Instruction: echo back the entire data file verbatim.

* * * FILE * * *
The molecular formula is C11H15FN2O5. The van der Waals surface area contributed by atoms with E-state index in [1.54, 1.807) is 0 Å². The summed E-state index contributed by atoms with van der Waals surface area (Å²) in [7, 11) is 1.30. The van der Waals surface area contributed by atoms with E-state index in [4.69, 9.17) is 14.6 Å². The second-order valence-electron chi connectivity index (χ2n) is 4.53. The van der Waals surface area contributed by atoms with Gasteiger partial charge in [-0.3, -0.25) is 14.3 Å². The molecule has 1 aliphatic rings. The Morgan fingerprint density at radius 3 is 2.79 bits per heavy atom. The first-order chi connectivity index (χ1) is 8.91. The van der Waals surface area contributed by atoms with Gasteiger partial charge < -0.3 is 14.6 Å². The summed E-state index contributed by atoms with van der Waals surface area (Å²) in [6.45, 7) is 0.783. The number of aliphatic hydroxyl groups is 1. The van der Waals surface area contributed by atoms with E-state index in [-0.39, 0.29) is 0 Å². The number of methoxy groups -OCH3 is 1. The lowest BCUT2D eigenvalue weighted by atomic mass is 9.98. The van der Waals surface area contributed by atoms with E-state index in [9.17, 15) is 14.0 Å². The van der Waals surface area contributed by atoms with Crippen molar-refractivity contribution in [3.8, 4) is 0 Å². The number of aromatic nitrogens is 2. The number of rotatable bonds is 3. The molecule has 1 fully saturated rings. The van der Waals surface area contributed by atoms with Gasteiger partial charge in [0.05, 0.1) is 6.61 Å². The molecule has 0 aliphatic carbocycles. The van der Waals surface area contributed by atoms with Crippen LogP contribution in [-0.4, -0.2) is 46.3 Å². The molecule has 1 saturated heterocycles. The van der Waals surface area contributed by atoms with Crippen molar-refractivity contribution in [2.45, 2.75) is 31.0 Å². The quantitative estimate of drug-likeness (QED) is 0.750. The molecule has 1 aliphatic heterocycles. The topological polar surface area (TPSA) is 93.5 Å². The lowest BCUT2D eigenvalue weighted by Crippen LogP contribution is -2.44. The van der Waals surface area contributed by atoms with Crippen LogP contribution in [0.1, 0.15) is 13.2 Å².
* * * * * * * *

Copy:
The molecular formula is C11H15FN2O5. The van der Waals surface area contributed by atoms with E-state index in [1.54, 1.807) is 0 Å². The summed E-state index contributed by atoms with van der Waals surface area (Å²) in [7, 11) is 1.30. The van der Waals surface area contributed by atoms with E-state index in [4.69, 9.17) is 14.6 Å². The second-order valence-electron chi connectivity index (χ2n) is 4.53. The van der Waals surface area contributed by atoms with Gasteiger partial charge in [-0.3, -0.25) is 14.3 Å². The molecule has 1 aliphatic rings. The Morgan fingerprint density at radius 3 is 2.79 bits per heavy atom. The first-order chi connectivity index (χ1) is 8.91. The van der Waals surface area contributed by atoms with Gasteiger partial charge < -0.3 is 14.6 Å². The summed E-state index contributed by atoms with van der Waals surface area (Å²) in [6.45, 7) is 0.783. The number of aliphatic hydroxyl groups is 1. The van der Waals surface area contributed by atoms with E-state index in [-0.39, 0.29) is 0 Å². The number of methoxy groups -OCH3 is 1. The lowest BCUT2D eigenvalue weighted by atomic mass is 9.98. The van der Waals surface area contributed by atoms with E-state index in [9.17, 15) is 14.0 Å². The van der Waals surface area contributed by atoms with Crippen molar-refractivity contribution in [3.8, 4) is 0 Å². The number of aromatic nitrogens is 2. The number of rotatable bonds is 3. The molecule has 1 fully saturated rings. The van der Waals surface area contributed by atoms with Gasteiger partial charge in [0.05, 0.1) is 6.61 Å². The molecule has 0 aliphatic carbocycles. The van der Waals surface area contributed by atoms with Crippen LogP contribution in [-0.4, -0.2) is 46.3 Å². The molecule has 1 saturated heterocycles. The van der Waals surface area contributed by atoms with Crippen molar-refractivity contribution in [2.45, 2.75) is 31.0 Å². The quantitative estimate of drug-likeness (QED) is 0.750. The molecule has 1 aliphatic heterocycles. The topological polar surface area (TPSA) is 93.5 Å². The lowest BCUT2D eigenvalue weighted by Crippen LogP contribution is -2.44. The van der Waals surface area contributed by atoms with Crippen LogP contribution in [0.1, 0.15) is 13.2 Å².